Ketogenic diet could reduce seizures in adults with epilepsy
A new study of the ketogenic diet, popular as a therapy for children with epilepsy, is showing promising results in adults. The study looked at 23 people with uncontrolled epilepsy who were following the ketogenic diet or modified Atkins diet. Both of these are high in fat and low in carbohydrates and require medical supervision.
Thirty-nine per cent of the adults on the ketogenic dietary therapies showed a 50 per cent or more decrease in seizure frequency. Sixty-five per cent were brighter and more alert and 61 per cent had less severe or shorter seizures.
These findings are similar to response rates in children which show that 40 per cent of those following the ketogenic diet for three months experience a 50 per cent of more decrease in seizures with greater alertness and better mood.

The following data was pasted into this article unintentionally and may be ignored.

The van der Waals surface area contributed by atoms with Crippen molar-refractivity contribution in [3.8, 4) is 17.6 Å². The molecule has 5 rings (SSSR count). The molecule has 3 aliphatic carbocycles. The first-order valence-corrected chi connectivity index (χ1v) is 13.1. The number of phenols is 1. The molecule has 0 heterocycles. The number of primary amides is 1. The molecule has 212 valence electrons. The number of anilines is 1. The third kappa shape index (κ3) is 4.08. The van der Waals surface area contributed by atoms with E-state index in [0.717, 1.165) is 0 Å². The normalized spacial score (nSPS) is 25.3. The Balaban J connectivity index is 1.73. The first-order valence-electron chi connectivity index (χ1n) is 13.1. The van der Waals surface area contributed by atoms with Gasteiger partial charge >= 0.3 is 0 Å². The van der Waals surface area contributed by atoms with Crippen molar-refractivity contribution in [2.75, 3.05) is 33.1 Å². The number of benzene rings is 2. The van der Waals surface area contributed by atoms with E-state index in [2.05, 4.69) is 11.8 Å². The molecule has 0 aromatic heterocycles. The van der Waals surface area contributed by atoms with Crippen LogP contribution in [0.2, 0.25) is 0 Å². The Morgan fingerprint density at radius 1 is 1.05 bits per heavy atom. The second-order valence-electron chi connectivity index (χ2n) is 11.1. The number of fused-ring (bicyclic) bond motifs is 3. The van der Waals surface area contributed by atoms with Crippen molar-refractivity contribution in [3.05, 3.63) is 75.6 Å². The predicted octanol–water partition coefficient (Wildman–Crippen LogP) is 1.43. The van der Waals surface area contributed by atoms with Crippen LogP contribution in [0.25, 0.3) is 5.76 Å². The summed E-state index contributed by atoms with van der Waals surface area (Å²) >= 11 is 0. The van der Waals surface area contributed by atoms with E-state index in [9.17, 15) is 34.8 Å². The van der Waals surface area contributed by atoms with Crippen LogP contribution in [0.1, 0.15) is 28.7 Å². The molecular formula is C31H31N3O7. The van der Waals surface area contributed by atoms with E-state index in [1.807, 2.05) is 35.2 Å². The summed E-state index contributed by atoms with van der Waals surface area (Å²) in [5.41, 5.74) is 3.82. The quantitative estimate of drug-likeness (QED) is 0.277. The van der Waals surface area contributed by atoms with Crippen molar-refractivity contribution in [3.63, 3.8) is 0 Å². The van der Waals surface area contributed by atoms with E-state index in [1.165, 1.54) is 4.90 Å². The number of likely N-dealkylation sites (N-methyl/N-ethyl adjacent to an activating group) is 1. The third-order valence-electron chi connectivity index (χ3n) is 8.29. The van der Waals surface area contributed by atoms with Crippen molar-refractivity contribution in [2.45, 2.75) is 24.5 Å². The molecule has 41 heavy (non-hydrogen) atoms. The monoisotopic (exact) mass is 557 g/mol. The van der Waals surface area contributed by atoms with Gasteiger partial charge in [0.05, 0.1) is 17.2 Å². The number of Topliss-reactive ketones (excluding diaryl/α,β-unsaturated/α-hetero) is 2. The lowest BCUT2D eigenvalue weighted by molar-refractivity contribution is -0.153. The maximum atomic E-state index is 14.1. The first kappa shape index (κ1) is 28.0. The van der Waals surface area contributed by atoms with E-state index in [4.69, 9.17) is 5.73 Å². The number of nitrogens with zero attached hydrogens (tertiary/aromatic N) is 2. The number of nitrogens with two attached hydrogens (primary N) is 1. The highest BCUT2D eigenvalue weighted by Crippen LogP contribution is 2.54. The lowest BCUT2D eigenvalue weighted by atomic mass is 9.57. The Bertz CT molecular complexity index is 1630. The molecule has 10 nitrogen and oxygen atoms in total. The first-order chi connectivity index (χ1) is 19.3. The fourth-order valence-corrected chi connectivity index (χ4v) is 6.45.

Professor Sanjay Sisodiya
Professor Sanjay Sisodiya, leading geneticist at Epilepsy Society and one of the authors of the audit said the results were encouraging and pointed to the need for further studies. 'This was a small audit and a controlled study is needed to better determine ketogenic dietary therapies response and tolerability rates in adults,’ he said.
The study was carried out by scientists in London and the Netherlands alongside three leading epilepsy charities, Epilepsy Society, Young Epilepsy and Matthew's Friends.
The 23 adults in the study group had a wide range of epilepsy syndromes and included 13 women and 10 men aged from 16 to 65 years. Five of the patients followed the classic ketogenic diet while the rest were on the modified Atkins diet. The period of follow up was between one to 10 years.
Reduction in anti-epileptic medication
As well as a reduction in seizure frequency and severity and greater alertness, 57 per cent experienced a quicker recovery period following a seizure, 35 per cent had more energy and 35 per cent were able to reduce the number of anti-epileptic drugs they were taking.
Some adverse effects were reported with 65 per cent experiencing constipation, diarrhoea and vomiting. Seven of the patients discontinued the diet as it was felt to be ineffective.
The ketogenic diet, Epilepsy Review, issue 7, summer 2013. Find out more about Epilepsy Review.
Read about our research into the ketogenic diet.